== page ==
|Publication number||US3318187 A|
|Publication date||May 9, 1967|
|Filing date||Aug 20, 1965|
|Priority date||Aug 20, 1965|
|Publication number||US 3318187 A, US 3318187A, US-A-3318187, US3318187 A, US3318187A|
|Original Assignee||Charles Washburn|
|Export Citation||BiBTeX, EndNote, RefMan|
|Patent Citations (10), Referenced by (12), Classifications (13)|
|External Links: USPTO, USPTO Assignment, Espacenet|
y 1957 R. PROHASKA 3,318,187
' DISPLAY DEVICE AND REFLECTIVE ELEMENTS THEREFOR Filed Aug. 20, 1965 5 Sheets-Sheet 1 INVENTOR Rnrmoflj) P90405104 ATTORNEY May 9, 1967 R. PROHASKA 3,318,187
' DISPLAY DEVICE AND REFLECTIVE ELEMENTS THEREFOR Filed Aug. 20, 1965 5 Sheets-Sheet 2 INVENTOR Rn YMOND P90 fi/Askq ATTORNEY R. PROHASKA 3,318,187 DISPLAY DEVICE AND REFLECTIVE ELEMENTS THEREFOR May 9, 1967 3 Sheets-Sheet 3 Filed Aug. 20, 1965 mvswron Rn YMQMQ P Has/r4 ATTO R N EY face movement of a movable medium United States Patent 3,318,187 DISPLAY DEVICE AND REFLECTIVE ELEMENTS THEREFOR Raymond Prohaska, Brooklyn, N.Y., assignor to Charles Washburn, New York, N.Y. Filed Aug. 20', 1965, Ser. No. 481,303 12 Claims. (CI. 88-24) This invention is a continuation-in-part of copending application Ser. No. 62,071 filed Sept. 15, 1960, and now abandoned.
The present invention relates generally to improvements in visual display devices and relates particularly to an improved art form or media of a dynamic color nature effected by the employment of novel light reflective elements therewith.
The use of visual displays involving changing color patterns is well known. However, those heretofore proposed and employed possess many drawbacks and disadvantages. They are complex and costly; are lacking in flexibility and versatility; are diflicult or impossible to associate with other forms of artistic expressions, and otherwise leave much to be desired.
It is therefore, a principal object of the present invention to provide an improved art form or media of visual expression.
Another object of the present invention is to provide a preferred form of light-reflective elements, said elements being capable of rocking in response to external vibration and of promptly ceasing to move when vibration ceases.
A further object of the present invention resides in the provision of novel reflective elements which are sufiiciently stable so as to preclude vibratory response thereof to minimal vibrations and which will rockingly respond to a wide vibratory range, movement thereof being proportionate to external vibrations.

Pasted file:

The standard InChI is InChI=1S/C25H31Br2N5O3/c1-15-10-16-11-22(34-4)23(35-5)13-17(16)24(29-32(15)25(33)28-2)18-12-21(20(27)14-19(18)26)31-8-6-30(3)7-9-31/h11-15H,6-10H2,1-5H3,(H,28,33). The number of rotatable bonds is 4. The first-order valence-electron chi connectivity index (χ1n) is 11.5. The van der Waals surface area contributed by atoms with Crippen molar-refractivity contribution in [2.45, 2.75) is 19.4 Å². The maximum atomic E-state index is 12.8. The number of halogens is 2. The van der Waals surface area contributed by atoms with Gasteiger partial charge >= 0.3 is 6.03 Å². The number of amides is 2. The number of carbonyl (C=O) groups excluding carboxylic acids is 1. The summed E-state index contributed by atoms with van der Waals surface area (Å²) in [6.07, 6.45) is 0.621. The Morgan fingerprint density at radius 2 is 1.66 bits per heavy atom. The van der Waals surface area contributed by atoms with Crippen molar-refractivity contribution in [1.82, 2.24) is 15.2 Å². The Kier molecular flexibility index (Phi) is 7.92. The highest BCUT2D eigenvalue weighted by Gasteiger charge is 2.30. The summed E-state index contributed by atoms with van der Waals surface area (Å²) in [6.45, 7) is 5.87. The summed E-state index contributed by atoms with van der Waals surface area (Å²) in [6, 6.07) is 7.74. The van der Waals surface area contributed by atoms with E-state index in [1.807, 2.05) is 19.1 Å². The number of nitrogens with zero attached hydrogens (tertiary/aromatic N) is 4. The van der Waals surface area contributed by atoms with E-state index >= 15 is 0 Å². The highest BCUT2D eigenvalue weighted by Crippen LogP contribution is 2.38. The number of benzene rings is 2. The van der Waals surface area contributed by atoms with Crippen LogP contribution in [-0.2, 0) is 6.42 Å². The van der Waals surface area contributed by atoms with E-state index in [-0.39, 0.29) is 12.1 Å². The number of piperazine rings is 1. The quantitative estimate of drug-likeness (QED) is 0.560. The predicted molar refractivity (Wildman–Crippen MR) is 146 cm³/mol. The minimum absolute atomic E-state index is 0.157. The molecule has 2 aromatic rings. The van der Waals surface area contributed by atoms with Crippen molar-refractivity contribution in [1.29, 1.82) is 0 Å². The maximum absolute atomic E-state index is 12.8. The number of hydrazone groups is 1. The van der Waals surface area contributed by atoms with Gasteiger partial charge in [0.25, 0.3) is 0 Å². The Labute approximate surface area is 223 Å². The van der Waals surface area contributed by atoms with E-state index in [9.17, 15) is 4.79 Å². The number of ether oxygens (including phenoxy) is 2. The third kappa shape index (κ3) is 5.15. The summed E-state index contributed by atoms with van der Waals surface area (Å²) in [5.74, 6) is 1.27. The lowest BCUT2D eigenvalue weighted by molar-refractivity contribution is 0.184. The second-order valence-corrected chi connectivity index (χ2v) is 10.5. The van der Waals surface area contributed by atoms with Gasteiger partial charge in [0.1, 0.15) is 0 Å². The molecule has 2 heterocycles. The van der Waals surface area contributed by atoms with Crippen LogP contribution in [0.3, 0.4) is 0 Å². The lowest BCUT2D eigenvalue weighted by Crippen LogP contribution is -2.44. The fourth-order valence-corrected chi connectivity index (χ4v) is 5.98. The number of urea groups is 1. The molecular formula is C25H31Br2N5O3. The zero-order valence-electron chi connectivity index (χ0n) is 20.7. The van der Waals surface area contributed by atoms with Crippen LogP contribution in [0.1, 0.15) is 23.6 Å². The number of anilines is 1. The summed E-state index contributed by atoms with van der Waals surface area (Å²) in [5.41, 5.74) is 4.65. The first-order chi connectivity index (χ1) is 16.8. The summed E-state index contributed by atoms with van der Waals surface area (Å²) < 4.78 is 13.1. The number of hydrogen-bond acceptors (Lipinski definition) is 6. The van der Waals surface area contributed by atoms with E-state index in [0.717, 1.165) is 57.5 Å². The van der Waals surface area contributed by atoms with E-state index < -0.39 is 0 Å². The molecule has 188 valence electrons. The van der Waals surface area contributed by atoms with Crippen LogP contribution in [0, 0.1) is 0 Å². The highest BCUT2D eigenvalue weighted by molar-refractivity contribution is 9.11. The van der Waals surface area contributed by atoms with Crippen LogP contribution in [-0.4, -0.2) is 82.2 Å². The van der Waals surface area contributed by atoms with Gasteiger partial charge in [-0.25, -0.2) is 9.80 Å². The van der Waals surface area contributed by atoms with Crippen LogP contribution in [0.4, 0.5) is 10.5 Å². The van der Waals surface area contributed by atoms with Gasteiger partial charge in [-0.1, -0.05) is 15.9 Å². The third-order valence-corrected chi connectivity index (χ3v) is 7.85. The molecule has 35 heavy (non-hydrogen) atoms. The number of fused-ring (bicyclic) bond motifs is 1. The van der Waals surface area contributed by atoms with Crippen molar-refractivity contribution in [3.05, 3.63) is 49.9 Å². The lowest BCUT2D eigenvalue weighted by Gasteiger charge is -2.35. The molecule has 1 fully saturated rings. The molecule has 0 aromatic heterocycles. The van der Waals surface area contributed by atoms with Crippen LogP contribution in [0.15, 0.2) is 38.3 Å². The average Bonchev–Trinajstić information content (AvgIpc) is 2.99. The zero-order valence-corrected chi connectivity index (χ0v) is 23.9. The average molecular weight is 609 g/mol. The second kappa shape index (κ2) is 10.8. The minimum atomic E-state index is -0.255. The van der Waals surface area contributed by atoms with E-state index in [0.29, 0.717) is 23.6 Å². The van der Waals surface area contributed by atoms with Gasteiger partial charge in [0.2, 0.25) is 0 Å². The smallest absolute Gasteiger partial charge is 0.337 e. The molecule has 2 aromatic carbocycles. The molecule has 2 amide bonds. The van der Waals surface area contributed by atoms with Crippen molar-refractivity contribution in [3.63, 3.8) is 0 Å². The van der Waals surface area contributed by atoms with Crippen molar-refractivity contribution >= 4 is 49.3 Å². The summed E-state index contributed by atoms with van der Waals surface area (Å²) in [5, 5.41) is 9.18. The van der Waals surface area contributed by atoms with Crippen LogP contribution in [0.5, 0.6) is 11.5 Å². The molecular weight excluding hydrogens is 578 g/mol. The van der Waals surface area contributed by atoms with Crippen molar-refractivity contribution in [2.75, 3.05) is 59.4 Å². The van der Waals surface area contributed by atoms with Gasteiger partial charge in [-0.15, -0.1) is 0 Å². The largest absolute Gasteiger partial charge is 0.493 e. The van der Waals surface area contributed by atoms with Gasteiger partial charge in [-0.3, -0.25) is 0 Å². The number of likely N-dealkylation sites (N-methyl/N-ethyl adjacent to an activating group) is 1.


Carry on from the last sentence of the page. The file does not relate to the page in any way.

Another object of the invention is to provide a preferred form of reflective element which will respond to the surand which will return to its normal position relative thereto upon cessation of said movement.
Still another object of the present invention is to provide an improved optical apparatus for projecting a changing color image formed by the movement of the novel reflecting elements,
A further object of the present invention is to provide :an improved optical apparatus for projecting a plurality of colored images varying and moving in response to audio signals which may comprise music or the like.
The above and other objects of the present invention will become apparent from the reading of the following description taken in conjunction with the accompanying drawings wherein:
FIGURE 1 is a perspective view of an apparatus embodying the present invention;
FIGURE 2 is an enlarged side elevational view thereof, the housing being shown in section and the electrical network in block diagram;
FIGURE 3 is an enlarged detailed vertical transverse sectional view of the projecting system;
FIGURE 4 is a sectional view taken along line 44 in FIGURE 3;
FIGURE 5 is a front elevational view of a preferred form of reflecting element;
FIGURE 16 is a side elevational view, partially in section and partially broken away of another embodiment of the present invention;
FIGURE 7 is a sectional in FIGURE 6;
FIGURE 8 is an elevational view of view taken along line 77 the reflecting ele- 3,3 18 18 7 Pat ented May 9, 1 967 ment as it is rocking in response to external vibration;
FIGURE 9 is a plan view showing the reflective face of one of the half stones which form the reflecting element; and
FIGURE 10 is a plan view of the faceted external surface and flat portion of the stone.